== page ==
Sharing our meals, style, routine, work, relationships, friendships, opinion exercises, likes, and lives has become so normal, it’s now compulsive. We joke that if you didn’t post it, it didn’t happen. But what if one day, you went to post your beautiful meal on Instagram and you can’t find the app. Anywhere. There is also no YouTube, Facebook, Twitter, or Pinterest. This can’t be happening. Social media has disappeared. Would there be chaos? How would communication change? How would your brain change?
Social media is a huge part of everyday life, with those 16 to 24 years of age spending 3 hours a day, on an average using social media. At this age, if we live to our old age, we’ll end up spending seven years of our entire lives on social media. And it’s an amount expected to rise with younger generations. It would be a rough wake up call to lose connections and friends that were solely based on social media apps like Instagram. You would immediately feel disconnected, uninformed, and lost. Your brain would also be going through some major withdrawal symptoms. Using social media releases dopamine through the Ventral Tegmental Area of the brain or VTA, it’s the same neurotransmitter that releases those good feelings when you win a lottery, make love, or eat junk food. It makes us feel wonderful, at least momentarily, and the continuous craving keeps us coming back for more.
Social media is a drug and many of us are willing addicts. The VTA evolved in humans as a social tool, helping us in learning good behavior from bad. Now, the same chemical response once prompted by a real-life-friendly hug or celebration for personal achievement is triggered by virtual likes, or hearts or comments. Yet social media can make us feel the opposite of happy. The fear of missing out(FOMO), anxiety, jealously, insecurity, and needing instant approval from others, these are all impulses that increase with social media use.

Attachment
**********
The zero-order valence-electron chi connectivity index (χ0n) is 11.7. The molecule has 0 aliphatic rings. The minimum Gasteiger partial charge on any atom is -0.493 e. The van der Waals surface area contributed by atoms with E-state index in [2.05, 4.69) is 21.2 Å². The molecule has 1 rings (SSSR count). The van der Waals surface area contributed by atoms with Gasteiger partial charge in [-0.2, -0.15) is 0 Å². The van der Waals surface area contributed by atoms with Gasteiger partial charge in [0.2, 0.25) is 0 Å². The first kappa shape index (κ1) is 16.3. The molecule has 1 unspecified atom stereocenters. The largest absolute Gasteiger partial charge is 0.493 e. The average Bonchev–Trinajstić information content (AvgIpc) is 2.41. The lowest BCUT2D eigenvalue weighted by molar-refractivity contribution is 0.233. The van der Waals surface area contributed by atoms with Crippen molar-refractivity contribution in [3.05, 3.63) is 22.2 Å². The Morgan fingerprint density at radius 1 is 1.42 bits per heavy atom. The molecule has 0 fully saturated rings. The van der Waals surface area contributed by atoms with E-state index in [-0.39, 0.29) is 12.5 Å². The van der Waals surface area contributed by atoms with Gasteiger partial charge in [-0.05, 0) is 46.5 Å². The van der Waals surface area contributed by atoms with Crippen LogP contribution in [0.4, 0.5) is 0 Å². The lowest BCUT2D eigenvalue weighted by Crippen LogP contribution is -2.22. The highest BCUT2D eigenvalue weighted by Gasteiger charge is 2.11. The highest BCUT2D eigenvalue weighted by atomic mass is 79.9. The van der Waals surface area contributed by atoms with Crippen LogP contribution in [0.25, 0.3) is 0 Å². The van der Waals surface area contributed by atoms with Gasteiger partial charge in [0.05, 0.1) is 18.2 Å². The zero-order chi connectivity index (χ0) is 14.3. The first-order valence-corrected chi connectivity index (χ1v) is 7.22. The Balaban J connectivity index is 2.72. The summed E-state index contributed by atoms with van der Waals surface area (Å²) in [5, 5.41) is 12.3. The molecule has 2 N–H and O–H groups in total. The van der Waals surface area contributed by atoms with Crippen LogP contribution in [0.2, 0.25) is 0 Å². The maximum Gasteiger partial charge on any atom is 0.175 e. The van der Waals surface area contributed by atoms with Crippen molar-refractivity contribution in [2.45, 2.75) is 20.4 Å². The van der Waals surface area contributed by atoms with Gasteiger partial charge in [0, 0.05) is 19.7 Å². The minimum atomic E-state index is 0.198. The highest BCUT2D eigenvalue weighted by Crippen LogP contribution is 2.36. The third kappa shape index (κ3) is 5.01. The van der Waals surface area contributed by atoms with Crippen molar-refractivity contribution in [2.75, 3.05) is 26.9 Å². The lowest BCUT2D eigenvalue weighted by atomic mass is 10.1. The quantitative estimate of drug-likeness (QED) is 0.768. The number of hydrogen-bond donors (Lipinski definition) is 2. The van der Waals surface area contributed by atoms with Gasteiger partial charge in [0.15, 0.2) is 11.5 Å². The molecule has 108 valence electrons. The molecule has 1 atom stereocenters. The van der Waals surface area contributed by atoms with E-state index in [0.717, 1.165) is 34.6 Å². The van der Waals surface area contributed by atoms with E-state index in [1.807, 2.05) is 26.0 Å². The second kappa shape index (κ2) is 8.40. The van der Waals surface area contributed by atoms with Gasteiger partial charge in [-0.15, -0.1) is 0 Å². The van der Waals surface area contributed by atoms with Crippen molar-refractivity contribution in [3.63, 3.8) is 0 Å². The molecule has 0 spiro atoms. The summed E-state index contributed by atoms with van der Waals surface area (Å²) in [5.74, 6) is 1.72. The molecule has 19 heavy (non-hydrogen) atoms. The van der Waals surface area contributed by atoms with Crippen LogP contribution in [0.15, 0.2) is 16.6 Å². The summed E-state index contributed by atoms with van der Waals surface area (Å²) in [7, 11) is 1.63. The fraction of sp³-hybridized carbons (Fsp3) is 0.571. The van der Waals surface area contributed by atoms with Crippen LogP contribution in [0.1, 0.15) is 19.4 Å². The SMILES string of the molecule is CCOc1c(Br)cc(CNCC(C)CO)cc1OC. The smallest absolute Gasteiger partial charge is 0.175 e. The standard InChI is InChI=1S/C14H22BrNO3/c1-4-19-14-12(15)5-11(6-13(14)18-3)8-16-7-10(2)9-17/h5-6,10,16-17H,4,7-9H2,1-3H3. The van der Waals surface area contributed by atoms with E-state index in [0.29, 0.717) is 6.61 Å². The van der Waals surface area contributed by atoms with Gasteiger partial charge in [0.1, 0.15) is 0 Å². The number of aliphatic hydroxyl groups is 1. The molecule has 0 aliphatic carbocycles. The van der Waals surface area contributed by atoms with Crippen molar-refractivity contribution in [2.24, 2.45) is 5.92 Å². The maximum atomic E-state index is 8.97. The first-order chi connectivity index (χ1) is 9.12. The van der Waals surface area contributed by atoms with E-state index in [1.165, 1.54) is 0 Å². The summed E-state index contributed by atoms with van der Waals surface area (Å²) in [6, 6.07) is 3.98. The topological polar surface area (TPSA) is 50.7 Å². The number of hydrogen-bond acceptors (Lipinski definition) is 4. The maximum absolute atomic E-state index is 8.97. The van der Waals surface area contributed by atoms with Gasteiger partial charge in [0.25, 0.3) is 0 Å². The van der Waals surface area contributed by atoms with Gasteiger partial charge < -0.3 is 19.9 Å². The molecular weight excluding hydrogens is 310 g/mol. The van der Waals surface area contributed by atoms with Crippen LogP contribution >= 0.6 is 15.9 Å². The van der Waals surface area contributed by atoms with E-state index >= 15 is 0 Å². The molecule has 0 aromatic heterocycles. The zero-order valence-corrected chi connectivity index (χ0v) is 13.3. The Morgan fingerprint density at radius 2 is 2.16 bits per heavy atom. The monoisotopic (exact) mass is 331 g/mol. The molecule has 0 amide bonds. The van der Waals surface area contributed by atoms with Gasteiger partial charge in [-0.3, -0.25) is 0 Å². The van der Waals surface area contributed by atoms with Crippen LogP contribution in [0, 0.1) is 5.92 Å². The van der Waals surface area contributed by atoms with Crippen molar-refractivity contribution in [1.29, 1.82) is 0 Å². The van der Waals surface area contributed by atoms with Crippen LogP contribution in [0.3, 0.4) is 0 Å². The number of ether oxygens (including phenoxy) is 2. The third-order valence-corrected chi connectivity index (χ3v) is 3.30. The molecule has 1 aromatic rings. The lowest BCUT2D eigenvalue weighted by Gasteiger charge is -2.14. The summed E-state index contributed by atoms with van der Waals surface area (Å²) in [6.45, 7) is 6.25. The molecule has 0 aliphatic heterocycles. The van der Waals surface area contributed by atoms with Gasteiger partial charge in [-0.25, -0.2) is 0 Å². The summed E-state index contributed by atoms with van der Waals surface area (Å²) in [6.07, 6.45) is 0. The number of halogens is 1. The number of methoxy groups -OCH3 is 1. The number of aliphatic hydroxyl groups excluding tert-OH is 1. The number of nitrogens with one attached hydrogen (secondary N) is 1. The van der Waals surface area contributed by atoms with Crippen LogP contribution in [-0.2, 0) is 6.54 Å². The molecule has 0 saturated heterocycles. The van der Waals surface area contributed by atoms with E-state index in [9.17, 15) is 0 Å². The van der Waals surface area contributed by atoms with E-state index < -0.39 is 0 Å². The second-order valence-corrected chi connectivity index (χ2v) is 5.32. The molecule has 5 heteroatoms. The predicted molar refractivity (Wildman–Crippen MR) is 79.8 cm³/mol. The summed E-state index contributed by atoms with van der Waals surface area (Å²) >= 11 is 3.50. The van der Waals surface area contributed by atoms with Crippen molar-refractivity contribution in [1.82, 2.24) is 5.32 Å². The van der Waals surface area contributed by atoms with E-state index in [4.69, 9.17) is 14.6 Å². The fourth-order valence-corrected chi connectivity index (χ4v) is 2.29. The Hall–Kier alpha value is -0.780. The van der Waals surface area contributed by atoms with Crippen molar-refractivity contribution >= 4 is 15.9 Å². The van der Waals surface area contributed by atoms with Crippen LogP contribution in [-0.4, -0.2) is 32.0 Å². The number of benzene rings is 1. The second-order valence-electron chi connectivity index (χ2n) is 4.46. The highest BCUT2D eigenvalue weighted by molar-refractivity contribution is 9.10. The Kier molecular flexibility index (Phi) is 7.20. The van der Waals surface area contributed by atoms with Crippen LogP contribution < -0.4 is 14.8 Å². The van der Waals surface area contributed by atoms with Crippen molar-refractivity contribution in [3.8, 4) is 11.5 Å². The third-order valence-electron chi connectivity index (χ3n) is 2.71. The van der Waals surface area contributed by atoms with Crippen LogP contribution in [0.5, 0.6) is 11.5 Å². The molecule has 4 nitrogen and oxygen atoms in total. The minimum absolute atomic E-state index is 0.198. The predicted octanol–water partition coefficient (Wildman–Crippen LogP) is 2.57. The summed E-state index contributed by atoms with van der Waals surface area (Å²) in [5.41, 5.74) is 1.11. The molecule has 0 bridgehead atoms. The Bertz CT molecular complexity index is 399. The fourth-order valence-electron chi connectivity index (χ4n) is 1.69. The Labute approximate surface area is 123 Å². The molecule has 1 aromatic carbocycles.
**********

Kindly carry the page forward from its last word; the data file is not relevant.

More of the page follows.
So, while your brain is going through withdrawal, you’ll also be discovering what it feels like not to have to be connected all the time, which could be pretty refreshing. Just remember we did survive with no media for millennia. One of the first platform Friendster, came online in 2002, followed two years later by Facebook. It wasn’t until 2005, that YouTube changed our world. You still have e-mail and Google, so not all is lost, texting and calling still exist, so staying in contact with friends and family just requires a little more effort. You might begin reading books and magazines again, something needs to fill that void where influencers opinion used to be. You’d also have to get news the old-fashioned way without the filters of algorithms, which means you would be better informed. More than half of the world population get some form of news from social media, but platforms such as Facebook or Twitter do not have the ethical requirements of traditional journalism. The information on social media channels is not fact-checked, leaving it up to you to figure out what is credible and what is simply an opinion or worse a complete lie.
However, the actual good news is that you might get to know your neighbor, the lack of social media could bring physical communities closer since there isn’t the online option anymore.
We have a complicated relationship with social media, it has the potential to be both highly positive and very negative. In the global COVID-19 pandemic of 2020, social media became one of the only ways people could reach out to each other, during nationwide lockdowns. It brought comfort, connection, and entertainment during a difficult time. But at the same time, it also spread miscommunication about the virus.
Social Media is not disappearing any time soon, but it would be worthwhile for your mental health to consider how much time you spend on social platforms, then spend less, there is probably even an app for that.